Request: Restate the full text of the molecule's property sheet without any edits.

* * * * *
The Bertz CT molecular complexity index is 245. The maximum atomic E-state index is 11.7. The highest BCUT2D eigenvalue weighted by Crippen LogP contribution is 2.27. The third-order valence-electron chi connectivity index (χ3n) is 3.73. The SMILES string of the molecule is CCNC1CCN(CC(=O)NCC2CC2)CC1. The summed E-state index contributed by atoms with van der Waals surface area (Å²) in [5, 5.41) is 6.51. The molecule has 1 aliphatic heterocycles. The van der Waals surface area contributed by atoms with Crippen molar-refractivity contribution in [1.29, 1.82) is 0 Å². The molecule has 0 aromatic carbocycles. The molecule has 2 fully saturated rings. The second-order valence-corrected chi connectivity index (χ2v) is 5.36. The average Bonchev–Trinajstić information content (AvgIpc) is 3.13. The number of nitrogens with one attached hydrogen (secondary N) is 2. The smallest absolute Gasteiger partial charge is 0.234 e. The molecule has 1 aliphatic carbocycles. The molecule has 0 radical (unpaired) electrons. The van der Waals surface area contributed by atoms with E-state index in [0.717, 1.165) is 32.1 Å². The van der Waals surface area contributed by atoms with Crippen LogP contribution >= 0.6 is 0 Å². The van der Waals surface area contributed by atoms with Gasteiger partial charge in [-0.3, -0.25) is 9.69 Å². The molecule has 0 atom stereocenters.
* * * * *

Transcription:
The Bertz CT molecular complexity index is 245. The maximum atomic E-state index is 11.7. The highest BCUT2D eigenvalue weighted by Crippen LogP contribution is 2.27. The third-order valence-electron chi connectivity index (χ3n) is 3.73. The SMILES string of the molecule is CCNC1CCN(CC(=O)NCC2CC2)CC1. The summed E-state index contributed by atoms with van der Waals surface area (Å²) in [5, 5.41) is 6.51. The molecule has 1 aliphatic heterocycles. The van der Waals surface area contributed by atoms with Crippen molar-refractivity contribution in [1.29, 1.82) is 0 Å². The molecule has 0 aromatic carbocycles. The molecule has 2 fully saturated rings. The second-order valence-corrected chi connectivity index (χ2v) is 5.36. The average Bonchev–Trinajstić information content (AvgIpc) is 3.13. The number of nitrogens with one attached hydrogen (secondary N) is 2. The smallest absolute Gasteiger partial charge is 0.234 e. The molecule has 1 aliphatic carbocycles. The molecule has 0 radical (unpaired) electrons. The van der Waals surface area contributed by atoms with E-state index in [0.717, 1.165) is 32.1 Å². The van der Waals surface area contributed by atoms with Crippen LogP contribution >= 0.6 is 0 Å². The van der Waals surface area contributed by atoms with Gasteiger partial charge in [-0.3, -0.25) is 9.69 Å². The molecule has 0 atom stereocenters.